Traditionally close economic and social cooperation
The links between the European Union and the United States have historical roots: America’s decision in 1945 not to withdraw from Europe, as it did after the First World War, provided for an element of stability and security during the Cold War. This enabled Europe to pursue its integration. Thus the integration of Europe following the Second World War was both a historic achievement by the Europeans and the successful result of far‑sighted American foreign policy.
The EU and the US enjoy the most substantial economic and trade relations in the world (trade worth 555.5 billion euro in 2020, EU export surplus of 150.3 billion euro).Transatlantic trade and mutual investment create growth and jobs both in the EU and in the United States. In 2020, 18.3% of goods exported from the EU were destined for the US, making it the prime destination for goods from the EU (ahead of the UK and China). 11.8% of goods imported by the EU in 2020 came from the US. Only China provided more (22.4%). US Americans invest three times as much in the EU as in the whole of Asia. EU nationals invest eight times as much in the United States as in China and India together (source: EUROSTAT).
In this context, the EU is key for bundling the interests of
Germany and its European partners, for instance in the field of trade. Although they make up just over 10% of the world’s population, the EU and the United States produce about half of global national product and are responsible for around a third of global trade and one third of all patent registrations. They account for 60% of direct investments worldwide.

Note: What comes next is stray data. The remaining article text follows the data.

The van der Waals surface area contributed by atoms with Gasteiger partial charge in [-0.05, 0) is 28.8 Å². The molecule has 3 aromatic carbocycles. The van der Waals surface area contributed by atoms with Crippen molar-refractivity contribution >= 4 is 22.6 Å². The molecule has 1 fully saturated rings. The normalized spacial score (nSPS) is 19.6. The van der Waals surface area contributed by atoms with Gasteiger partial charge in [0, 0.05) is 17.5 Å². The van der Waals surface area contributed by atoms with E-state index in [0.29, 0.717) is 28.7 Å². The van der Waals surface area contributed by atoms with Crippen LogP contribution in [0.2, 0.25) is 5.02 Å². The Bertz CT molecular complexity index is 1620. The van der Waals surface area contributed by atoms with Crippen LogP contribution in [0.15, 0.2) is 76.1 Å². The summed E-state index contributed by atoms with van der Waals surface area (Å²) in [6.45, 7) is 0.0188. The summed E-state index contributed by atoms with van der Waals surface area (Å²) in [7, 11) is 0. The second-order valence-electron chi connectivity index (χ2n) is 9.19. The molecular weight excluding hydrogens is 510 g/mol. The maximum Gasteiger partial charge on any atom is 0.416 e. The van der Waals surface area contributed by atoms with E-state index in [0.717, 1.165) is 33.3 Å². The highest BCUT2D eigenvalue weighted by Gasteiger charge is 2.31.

For historical reasons, Canada and its society also have profound ties to European traditions. Canada enjoys very close political, economic and cultural cooperation with the European states and institutions. A Strategic Partnership Agreement has been in place since 2016 to intensify cooperation between the EU and Canada, particularly on international peace and security policy, global governance, energy, research and development, the environment and climate change. A strategic partnership on raw materials was agreed on 15 June 2021 at the EU‑Canada Summit with a view to developing a robust and sustainable supply chain.
Since 2018 EU‑Canadian trade has been regulated by the Comprehensive Economic and Trade Agreement (CETA). This led to an increase in the volume of trade of 4.5% in 2019.
Furthermore, the EU and its member states also cooperate closely with the US and Canada in the field of security and defence. This cooperation supplements the Euro-Atlantic security alliance under NATO auspices. In this way, Canada has regularly supported EU Common Security and Defence Policy missions since 2005, for example in Ukraine, Mali, Iraq and the Palestinian territories. In addition, the US and Canada were invited in early May 2021 to join the EU’s Permanent Structured Cooperation (PESCO) to improve military mobility.
The Coordinator of Transatlantic Cooperation
The Coordinator’s work focuses, among other things, on cooperation in science and research, current social policy issues such as demographic trends and the impact of new media, as well as contacts to Jewish organisations.